Ron Hextall recently marveled at how Jake Guentzel will go into the corner, and even though he isn't the biggest or strongest or fastest guy, he'll come out with the puck.
"You're kind of like, how did he do that?" the Penguins general manager said on the April 28 episode of the GM Show.
Well, it's with the help of some advice from Jake's first coach and biggest supporter: his father, Mike, who was a college coach for the University of Minnesota men's hockey team for over 20 years and is now an NHL scout with Arizona.
"There are three things I always remind Jake of," Mike said. "Make sure your brain is working, make sure your heart is working, and make sure your legs are moving.
"If even two of those things are going, you're in pretty good shape. You might not have the legs one night because you don't feel great, but you'll put the puck in the right areas and still take a beating. That's what I keep telling him - if your heart tells you to get to the front of the net, figure it out."
And regardless of the situation, Mike said the one thing that's always going with Jake is his brain, as the 26-year-old forward's hockey IQ is arguably his biggest asset.
"That gets him through," Mike said. "You can manage the game. Some nights I think he's beaten down, a little tired, but the brain is working. And all of a sudden, you're deflecting the puck out of mid-air or make one play and look up and see that you're one of the top-15 scorers in the NHL, which is just kind of remarkable."
Especially considering the challenges of this 2020-21 campaign, where the condensed schedule has been unforgiving on the players with games pretty much every other night and breaks few and far between. Not to mention Jake was coming off major shoulder surgery that saw him play just four games in a calendar year heading into this season.
After dealing with such a serious injury, Mike thought there was a little bit of hesitation for Jake go to those hard areas where he has such success - understandably so - and felt that he just needed to take some contact in order to get past that mental hurdle.
"I just think there came a point in time that Jake said okay, I'm fine," Mike said. "Then obviously you have a breakthrough, you score or whatever and then all of a sudden you get on a little roll. Jake's been pretty consistent from there."
He certainly has. With two regular-season contests remaining, Jake officially won't go more than two games without a point, and collected three - one goal and two assists - in Pittsburgh's 7-3 win over Philadelphia on Tuesday.
That means Jake now has 23 goals - tied for the team lead with linemate Sidney Crosby - and 56 points in 54 games. That's good for sole possession of 15th place in league scoring.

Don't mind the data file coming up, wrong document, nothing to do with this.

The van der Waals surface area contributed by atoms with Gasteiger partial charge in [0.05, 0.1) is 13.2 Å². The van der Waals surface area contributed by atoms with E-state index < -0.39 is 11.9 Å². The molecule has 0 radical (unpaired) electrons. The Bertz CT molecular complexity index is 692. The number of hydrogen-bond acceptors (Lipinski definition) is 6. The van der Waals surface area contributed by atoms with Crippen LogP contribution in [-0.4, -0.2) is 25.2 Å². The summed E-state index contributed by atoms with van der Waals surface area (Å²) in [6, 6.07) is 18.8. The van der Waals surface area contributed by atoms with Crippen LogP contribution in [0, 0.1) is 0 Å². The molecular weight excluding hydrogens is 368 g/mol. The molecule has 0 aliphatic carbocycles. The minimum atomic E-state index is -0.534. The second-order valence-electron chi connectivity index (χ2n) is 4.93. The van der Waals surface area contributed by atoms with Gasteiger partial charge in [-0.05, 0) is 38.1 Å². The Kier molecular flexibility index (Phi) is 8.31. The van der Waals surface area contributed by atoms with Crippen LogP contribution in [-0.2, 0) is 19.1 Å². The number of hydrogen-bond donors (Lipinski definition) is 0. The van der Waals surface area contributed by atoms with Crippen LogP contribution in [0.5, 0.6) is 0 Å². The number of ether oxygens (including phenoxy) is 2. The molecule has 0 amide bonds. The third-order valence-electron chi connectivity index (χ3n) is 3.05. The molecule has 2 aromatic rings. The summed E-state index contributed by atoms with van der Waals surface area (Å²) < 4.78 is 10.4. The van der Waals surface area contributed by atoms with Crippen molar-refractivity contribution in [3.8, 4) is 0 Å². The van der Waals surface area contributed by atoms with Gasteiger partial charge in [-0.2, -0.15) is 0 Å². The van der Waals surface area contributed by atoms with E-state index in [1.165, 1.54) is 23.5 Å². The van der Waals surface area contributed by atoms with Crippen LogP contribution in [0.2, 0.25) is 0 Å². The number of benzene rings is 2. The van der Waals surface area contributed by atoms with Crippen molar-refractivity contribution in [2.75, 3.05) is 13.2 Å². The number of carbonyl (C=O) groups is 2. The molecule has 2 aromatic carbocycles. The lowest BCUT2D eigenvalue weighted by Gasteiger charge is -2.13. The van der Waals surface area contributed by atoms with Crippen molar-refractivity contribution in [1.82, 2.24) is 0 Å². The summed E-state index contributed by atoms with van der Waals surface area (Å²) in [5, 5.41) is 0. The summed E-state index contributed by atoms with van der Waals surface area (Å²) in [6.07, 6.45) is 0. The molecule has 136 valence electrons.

"I never seem to believe it," Mike said. "I think that's the way Jake is, too. I'm not going to get comfortable. Once I get comfortable, then I won't be as consistent and then I won't be as driven. So, I think he's wired the right way."
That doesn't mean Jake isn't confident. It was certainly a growth process for him to learn about the league - the games, the schedule, the grind - but now in his fifth season, Jake knows he belongs and what his role is.
"The consistency thing is also about figuring out what you are," Mike said. "I think Jake is comfortable enough in his own skin to realize now that this is my role, this is what I'm paid for and this is what my expectation level is. I think when you're first starting out, you're like, I just want to be in the lineup. I just don't want to make any mistakes. And now it's like, you know what, I want to make a difference."
And he does that as one of the NHL's elite goal scorers who produces some of his best work in the dirty areas.
"I'm not really scared of much on the ice," Jake said. "And for me being a smaller guy, I think that's what I needed to have, is my competitiveness and just to do anything it takes. That's just what I do. At the front of the net, you're going to get cross checks and stuff like that, but it's worth it in the long run because you know a lot of goals are scored around there and a lot of stuff is created like that."
He also tends to raise his game when the stakes are high, as Guentzel has 25 playoff goals over the last three seasons, which is second-most in the league behind Alex Ovechkin's 28. Thirteen of those came in his rookie season, as Guentzel played an instrumental role in leading the Penguins to a Stanley Cup championship in 2017. He's looking to do more of the same this year.
"When I look back at that year, it's kind of a whirlwind," he said. "For things to go the way they did, it was definitely a blur because it seemed like it was going by so fast. Once you win once, I think you look back at it and you definitely realize how hard it is and you want to get that feeling again. So, doing whatever it takes to get to that."